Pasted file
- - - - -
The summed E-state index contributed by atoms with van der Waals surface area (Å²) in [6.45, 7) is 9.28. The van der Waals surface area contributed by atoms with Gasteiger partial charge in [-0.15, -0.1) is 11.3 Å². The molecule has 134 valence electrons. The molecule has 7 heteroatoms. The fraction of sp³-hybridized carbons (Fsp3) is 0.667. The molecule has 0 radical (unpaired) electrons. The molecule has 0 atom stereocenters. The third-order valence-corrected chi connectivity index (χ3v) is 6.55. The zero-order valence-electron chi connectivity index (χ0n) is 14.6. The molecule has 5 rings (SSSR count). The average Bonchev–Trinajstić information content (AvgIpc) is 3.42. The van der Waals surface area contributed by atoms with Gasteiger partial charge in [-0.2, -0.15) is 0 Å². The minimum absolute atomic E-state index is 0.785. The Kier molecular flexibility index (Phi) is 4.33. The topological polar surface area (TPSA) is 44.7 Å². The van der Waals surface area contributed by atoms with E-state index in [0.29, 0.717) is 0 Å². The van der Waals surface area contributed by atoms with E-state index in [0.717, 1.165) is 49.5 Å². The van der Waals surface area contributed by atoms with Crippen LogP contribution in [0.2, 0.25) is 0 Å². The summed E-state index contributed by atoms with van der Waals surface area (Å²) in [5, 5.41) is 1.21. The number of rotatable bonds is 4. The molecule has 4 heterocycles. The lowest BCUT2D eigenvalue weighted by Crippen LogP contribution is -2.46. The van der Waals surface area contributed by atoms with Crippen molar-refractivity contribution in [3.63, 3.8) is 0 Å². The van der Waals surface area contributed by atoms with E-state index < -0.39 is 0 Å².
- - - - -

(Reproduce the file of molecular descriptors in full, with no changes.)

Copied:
The summed E-state index contributed by atoms with van der Waals surface area (Å²) in [6.45, 7) is 9.28. The van der Waals surface area contributed by atoms with Gasteiger partial charge in [-0.15, -0.1) is 11.3 Å². The molecule has 134 valence electrons. The molecule has 7 heteroatoms. The fraction of sp³-hybridized carbons (Fsp3) is 0.667. The molecule has 0 radical (unpaired) electrons. The molecule has 0 atom stereocenters. The third-order valence-corrected chi connectivity index (χ3v) is 6.55. The zero-order valence-electron chi connectivity index (χ0n) is 14.6. The molecule has 5 rings (SSSR count). The average Bonchev–Trinajstić information content (AvgIpc) is 3.42. The van der Waals surface area contributed by atoms with Gasteiger partial charge in [-0.2, -0.15) is 0 Å². The minimum absolute atomic E-state index is 0.785. The Kier molecular flexibility index (Phi) is 4.33. The topological polar surface area (TPSA) is 44.7 Å². The van der Waals surface area contributed by atoms with E-state index in [0.29, 0.717) is 0 Å². The van der Waals surface area contributed by atoms with E-state index in [0.717, 1.165) is 49.5 Å². The van der Waals surface area contributed by atoms with Crippen LogP contribution in [0.2, 0.25) is 0 Å². The summed E-state index contributed by atoms with van der Waals surface area (Å²) in [5, 5.41) is 1.21. The number of rotatable bonds is 4. The molecule has 4 heterocycles. The lowest BCUT2D eigenvalue weighted by Crippen LogP contribution is -2.46. The van der Waals surface area contributed by atoms with Crippen molar-refractivity contribution in [3.63, 3.8) is 0 Å². The van der Waals surface area contributed by atoms with E-state index < -0.39 is 0 Å².